Welcome to the second of our Pride blogs, featuring a series of our amazing guest speakers for the month. This week we have an interview with Nick Kientsch, a former Buddhist monk and a meditation and mindfulness expert supporting the LGBTQ+ community with mental health and minority stress.
Q: What areas do you think we still have work to do to support the LGBTQ+ community?
Our lives are like an archaeological site where the early years create layers that lay forgotten under the surface of the present but still impact the surface.
The experiences we have as a child impact our adult life and how safe we feel as they determine if our central nervous system is able to navigate life easily having internalised the message “I am safe and cared for, people respect me” or is over alert to danger and fear due to having internalised a message “the world is dangerous, I am not safe”.
We all want to be happy, but when our past has shaped us to find happiness harder to find life can feel more stressful.
Q: What is it that shaped us as children that most impacts our wellbeing now as adults?
One thing that nearly every LGBTQ+ person shares is the experience of minority stress. I only learnt about this term a few years ago but it was a light bulb moment for me.
Minority stress is the experience any person who is a minority in a majority culture feels when they experience prejudice, discrimination or rejection based on their skin colour, ethnicity, gender, sexuality or some other distinct quality that is part of their identity but that the majority culture around them does not value.
Q: That sounds intense, what impact does minority stress have on people?
There’s a saying “sticks and stones will break my bones but names will never hurt me” – what a lie! It is the words and the derision we experience as a child for being ‘other’ that is so corrosive to self-worth. I still remember seeing a comedy sketch when I was 9 years old where three Christian monks stood on a street and each had a halo above their heads. A woman walked past and the monk on the left lost his halo as he felt desire. Then another woman walked past and the monk on the right lost his. They looked at the monk in the middle who still had his halo with respect….but then a man walked past and the monk in the middle lost his halo.
This could have been a commentary on how not to assume all people are straight, but what happened next burned into my memory. The two monks on either side backed away leaving him alone. He looked ashamed and the audience laughed at him. As that 9 year old I sat with this horrible sense in my body that whilst I did not know why, I had something in me that made me like this man and that I too would be rejected, despised and laughed at. It was the start of being ashamed of who I was and going into hiding so that for all of my teens I would desperately try to hide, even from myself, that I was gay.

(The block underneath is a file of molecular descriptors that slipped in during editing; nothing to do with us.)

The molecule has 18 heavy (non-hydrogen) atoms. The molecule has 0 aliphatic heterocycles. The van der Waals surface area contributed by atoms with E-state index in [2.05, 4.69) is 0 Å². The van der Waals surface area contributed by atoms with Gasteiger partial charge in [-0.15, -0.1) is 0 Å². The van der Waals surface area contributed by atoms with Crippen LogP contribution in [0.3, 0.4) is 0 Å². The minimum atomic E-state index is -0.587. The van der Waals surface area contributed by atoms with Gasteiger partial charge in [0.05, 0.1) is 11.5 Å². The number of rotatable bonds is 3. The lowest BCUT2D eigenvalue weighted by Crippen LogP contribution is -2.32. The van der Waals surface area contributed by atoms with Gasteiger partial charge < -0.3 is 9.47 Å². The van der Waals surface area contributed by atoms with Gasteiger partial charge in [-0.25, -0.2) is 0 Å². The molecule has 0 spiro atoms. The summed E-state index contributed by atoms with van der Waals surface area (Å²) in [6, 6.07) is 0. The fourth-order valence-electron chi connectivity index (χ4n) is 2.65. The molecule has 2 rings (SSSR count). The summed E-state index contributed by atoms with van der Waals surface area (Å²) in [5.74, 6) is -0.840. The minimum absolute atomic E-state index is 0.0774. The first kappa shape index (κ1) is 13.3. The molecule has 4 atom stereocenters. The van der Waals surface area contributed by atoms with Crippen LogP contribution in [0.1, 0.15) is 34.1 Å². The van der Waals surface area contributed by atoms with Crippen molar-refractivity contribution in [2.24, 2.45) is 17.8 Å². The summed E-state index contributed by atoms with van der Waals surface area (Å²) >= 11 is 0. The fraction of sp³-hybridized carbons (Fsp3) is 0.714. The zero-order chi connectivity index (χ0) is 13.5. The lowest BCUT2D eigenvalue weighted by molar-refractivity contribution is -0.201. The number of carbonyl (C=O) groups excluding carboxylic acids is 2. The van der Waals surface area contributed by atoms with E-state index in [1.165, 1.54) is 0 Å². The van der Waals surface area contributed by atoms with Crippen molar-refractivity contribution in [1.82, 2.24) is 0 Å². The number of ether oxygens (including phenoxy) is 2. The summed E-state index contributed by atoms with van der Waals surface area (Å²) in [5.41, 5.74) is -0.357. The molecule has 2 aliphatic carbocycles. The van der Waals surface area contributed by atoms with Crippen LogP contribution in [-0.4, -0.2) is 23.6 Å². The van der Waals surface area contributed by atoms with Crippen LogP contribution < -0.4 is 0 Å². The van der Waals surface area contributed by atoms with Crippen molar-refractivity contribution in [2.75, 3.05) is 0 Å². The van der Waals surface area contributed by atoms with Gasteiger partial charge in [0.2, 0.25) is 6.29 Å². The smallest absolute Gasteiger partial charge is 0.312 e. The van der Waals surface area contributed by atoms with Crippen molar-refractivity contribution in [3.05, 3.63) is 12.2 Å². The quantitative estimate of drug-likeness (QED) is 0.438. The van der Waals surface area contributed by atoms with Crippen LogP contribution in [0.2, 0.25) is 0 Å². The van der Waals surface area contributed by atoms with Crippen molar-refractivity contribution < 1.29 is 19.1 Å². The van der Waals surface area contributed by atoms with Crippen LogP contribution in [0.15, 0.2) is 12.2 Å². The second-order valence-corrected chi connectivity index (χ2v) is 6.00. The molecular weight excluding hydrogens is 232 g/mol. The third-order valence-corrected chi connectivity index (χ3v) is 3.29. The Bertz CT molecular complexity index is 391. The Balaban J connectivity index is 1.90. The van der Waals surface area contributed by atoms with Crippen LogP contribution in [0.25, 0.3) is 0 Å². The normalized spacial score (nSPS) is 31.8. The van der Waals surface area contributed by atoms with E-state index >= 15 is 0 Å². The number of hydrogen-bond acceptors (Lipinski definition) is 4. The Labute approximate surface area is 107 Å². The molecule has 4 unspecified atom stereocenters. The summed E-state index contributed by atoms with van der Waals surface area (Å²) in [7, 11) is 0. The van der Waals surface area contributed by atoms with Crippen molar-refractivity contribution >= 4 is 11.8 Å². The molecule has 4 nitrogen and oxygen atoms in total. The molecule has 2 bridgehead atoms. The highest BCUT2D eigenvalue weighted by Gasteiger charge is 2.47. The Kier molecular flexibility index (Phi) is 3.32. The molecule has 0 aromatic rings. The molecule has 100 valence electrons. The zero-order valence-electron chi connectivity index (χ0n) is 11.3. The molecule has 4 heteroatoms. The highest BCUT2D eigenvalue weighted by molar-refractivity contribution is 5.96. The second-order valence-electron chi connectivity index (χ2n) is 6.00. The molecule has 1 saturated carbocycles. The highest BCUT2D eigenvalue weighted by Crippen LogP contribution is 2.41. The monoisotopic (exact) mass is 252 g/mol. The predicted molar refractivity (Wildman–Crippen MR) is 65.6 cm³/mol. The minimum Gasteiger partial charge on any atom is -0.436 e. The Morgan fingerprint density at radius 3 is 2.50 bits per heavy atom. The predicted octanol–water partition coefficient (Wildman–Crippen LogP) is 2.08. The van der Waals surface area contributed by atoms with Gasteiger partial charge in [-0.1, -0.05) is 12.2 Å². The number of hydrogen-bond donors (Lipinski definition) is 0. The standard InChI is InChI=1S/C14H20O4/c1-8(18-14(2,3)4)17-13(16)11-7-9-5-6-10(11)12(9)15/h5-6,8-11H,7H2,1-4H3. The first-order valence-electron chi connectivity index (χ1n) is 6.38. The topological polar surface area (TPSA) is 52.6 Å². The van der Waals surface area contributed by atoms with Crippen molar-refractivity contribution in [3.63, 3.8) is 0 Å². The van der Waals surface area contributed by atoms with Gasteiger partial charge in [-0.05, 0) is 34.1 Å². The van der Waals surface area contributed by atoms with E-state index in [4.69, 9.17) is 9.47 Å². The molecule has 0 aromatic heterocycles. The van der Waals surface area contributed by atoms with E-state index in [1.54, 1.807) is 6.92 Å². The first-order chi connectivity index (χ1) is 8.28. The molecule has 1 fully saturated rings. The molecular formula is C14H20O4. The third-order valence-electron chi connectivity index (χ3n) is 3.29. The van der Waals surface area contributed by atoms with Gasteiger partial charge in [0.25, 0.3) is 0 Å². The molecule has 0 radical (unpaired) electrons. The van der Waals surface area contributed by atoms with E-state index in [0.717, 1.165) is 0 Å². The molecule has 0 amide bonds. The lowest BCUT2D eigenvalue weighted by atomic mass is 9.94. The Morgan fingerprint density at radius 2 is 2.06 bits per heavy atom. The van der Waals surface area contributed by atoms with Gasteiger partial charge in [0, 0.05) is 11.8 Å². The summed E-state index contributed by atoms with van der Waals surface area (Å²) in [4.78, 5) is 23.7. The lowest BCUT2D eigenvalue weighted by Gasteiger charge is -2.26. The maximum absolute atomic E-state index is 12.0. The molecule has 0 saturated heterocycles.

We may have had parents who were homophobic and as a child had to listen to their rants and so even home did not feel safe. These many micro aggressions lead to complex PTSD, where people start to be hyper vigilant, find it difficult to trust themselves and others and are constantly on alert for danger. This shame, low self-worth and hyper vigilance leads to a feeling that there is something wrong with me, that I am bad or flawed and the world is not safe. So much of the issues we experience in our community of addiction, self-harm, drug use and difficulty of forming sustaining relationships comes from this early wounding. We self-medicate to escape the pain, or become caustic to defend ourselves from threat.
Q: How do we heal this?
Brené Brown says "shame needs three things to grow exponentially in our lives: secrecy, silence, and judgment." Her suggestion for healing shame is empathy, both from ourselves but also from others who we can share this shame with. Meditation is a space where we learn to bring a non-judgemental and loving attitude to whatever shows up inside us. When we learn to face the emotions we fear and want to forget with kindness, non-judgmental listening and compassion then our own self-empathy brings healing.
We also heal by sharing our stories and hearing others speak, so that we learn we were not alone, feeling empathy for those who share their story with us and being held with empathy as they listen to us. We need these spaces where we feel trust and can openly share. This may be with friends, a therapist or on workshops. This is what I do in my minority stress workshop, where people have had some powerful moments of healing through being heard with empathy. Reading biographies of LGBTQ+ people or seeing films or TV series where you can see your own experience in another is another way to get this sense of a shared experience.
This PRIDE let’s all resolve to listen to ourselves and each other with a kind and open heart.
Nick has had a meditation practice for 30 years and lived as a Buddhist monk for 7 years. Over the last 14 years he has held space for gay/bi/trans men at a weekly meditation class that meets every Monday in central London.
Check out Nick's free guided meditations, talks and social media links. If you are interested in booking Nick to speak at your company or event, get in touch at email@example.com